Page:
DM: It’s very difficult for us here in Britain today to understand how a European country can descend so fully into civil war. Have you been able to get an idea of what was going through the mind of the average Spaniard at the time?
AB: Spaniards would be horrified by the notion that there is such a thing as an average Spaniard. There was no average Spaniard. There were the deeply committed on both sides. But here we’re only talking about a very small proportion of the population. The point is that the system failed – the democratic system by then wasn’t working – and violence in the air became oppressive, particularly in that spring of 1936. At this point, the people, even the moderates, were saying, well something’s got to happen, we can’t go on in this particular limbo.
But the vast majority were horrified, many of them simply couldn’t believe what was happening. Many certainly didn’t realise that the choice of where they were going to spend their summer holidays was quite often a decision of life or death – if they were left-wingers and ended up in right-wing Spain, they were going to be geographically done for, and vice versa.
The mentality of the non-average Spaniard at the time was dismay, fear, a comprehension of the dangers, but a belief that somehow sanity has got to re-establish itself. One of the debates is, was the civil war inevitable after October 1934 and the revolution of the Asturias? Well there is a very good rule in history that nothing is inevitable, and that’s absolutely right and one must always respect that. But if you turn the question round and ask, what were the chances of re-establishing a functioning democracy after that, the answer is, it’s pretty hard to imagine.
Once you get a cycle of fear it’s even more difficult to picture how democracy could have reasserted itself. This was particularly the case here with the background of the Russian Revolution, at which the right was always looking over its shoulder with trepidation while the left was looking back at it as a symbol of hope and of fundamental change in all the injustices in Spanish society. Plus, you also have to add the international context of fascist Italy and Nazi Germany.
DM: You say that the conflict started off more like a First World War battle but by the end was a precursor to techniques used in the Second World War. How did the change come about?
AB: Right at the start, it wasn’t like the First World War. It was totally disorganised. Basically unarmed peasants grabbed hunting rifles and guns wherever they could and dashed out to try to oppose the army, while the army itself was full of reluctant conscripts. Then you get a process of militarisation on both sides, where instead of having columns of totally unorganised militia on the Republican side, and columns of legionnaires on the other, you start getting battalions, brigades and divisions. But that very process was bound to be reactionary in military terms because people will look back to the most recent conflict.
That was what made the fighting similar to the First World War. The battle for Madrid was the first example, where they were starting to dig trenches. These are an effective way of stopping soldiers from running away – they’re in a hole in the ground and they feel slightly more secure because they’ve got buddies to the left and right.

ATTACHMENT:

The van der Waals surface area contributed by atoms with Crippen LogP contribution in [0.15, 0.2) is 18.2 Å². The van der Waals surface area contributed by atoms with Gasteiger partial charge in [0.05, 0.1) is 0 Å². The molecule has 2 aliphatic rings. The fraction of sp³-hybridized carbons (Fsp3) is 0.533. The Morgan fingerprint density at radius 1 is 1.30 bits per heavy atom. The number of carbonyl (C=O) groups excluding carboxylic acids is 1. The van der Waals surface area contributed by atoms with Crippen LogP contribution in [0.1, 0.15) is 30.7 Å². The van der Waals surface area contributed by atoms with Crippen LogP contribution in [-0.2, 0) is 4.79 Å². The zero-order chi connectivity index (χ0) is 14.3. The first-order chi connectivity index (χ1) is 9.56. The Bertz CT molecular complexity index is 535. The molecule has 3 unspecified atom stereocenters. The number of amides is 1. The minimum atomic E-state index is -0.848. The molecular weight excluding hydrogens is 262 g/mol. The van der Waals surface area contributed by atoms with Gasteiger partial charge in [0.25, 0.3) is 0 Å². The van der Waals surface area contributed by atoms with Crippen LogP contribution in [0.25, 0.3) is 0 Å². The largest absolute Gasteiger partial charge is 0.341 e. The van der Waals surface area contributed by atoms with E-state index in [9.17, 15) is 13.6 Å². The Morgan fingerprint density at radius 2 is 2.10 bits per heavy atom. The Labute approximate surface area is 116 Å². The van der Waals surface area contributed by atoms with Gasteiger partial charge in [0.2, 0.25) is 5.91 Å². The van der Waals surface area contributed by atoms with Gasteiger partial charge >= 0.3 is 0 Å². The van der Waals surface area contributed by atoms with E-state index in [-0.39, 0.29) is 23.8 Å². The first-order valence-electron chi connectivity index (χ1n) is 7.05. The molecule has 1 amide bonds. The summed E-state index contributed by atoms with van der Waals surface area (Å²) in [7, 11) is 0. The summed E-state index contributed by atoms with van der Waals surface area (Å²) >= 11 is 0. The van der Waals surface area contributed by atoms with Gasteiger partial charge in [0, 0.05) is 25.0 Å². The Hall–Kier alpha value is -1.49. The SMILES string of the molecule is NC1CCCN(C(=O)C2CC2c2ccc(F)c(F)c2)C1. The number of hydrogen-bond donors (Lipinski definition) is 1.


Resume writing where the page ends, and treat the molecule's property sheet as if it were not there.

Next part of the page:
By the Battle of the Jarama, and this is only February 1937, you’re starting to get air-ground co-ordination. It might not have been very good, but it’s starting, particularly on the Nationalist side. The Nationalists were much better at this, largely because of the support of the Germans.
The Republicans tried to co-ordinate their forces, but simply weren’t anywhere near so effective. It’s at this point that one’s starting to see the first hints of the Second World War, even though they’re basically fighting trench warfare with attacks across open ground against machine gun positions. It may have lacked the barbed wire, but everything else is more or less there. And that’s true of most of the battles – it was basically trench warfare.
The problem for the Republic was that, having created quite an effective military operation, it then went and destroyed its own army with a series of ridiculous set-piece offences. This is one of the main reasons why it lost so rapidly. Worse still, the Republicans didn’t learn their lesson, and that is quite astonishing.
The reason why they carried on in this blind obstinacy was because of the influence of Soviet Communist policy. This was based on the need to prove that the Republic was a conventional state and the Republican army was a conventional army using conventional tactics. Their only chance really was effective defence with semi-guerrilla type offences to distract Nationalist attacks. This whole idea of launching spectacular offences was simply disastrous. When your geopolitical strategy – if that’s not too grand a term for it – is to survive until the Second World War breaks out because that’s the only hope for the Republic, it’s a huge gamble to go on the offensive.
That was the way that political ideology destroyed the Republican strategy. Very clearly, it was the Republicans who lost the civil war rather than the Nationalists who won. Franco’s generalship was probably no better than that of the Republicans. He was a brilliant politician, a real Machiavellian statesman, but as far as the organisation of major formations on the battlefield goes, he was useless.
Antony Beevor is the author of the prize-winning histories Crete – the Battle and the Resistance, Paris After the Liberation and Stalingrad. His The Battle for Spain: The Spanish Civil War 1936-1939 was published in Spain in September 2005 and was the number one bestseller there throughout the autumn. The English edition was released in 2006. This interview was printed in the July 2006 issue of BBC History Magazine.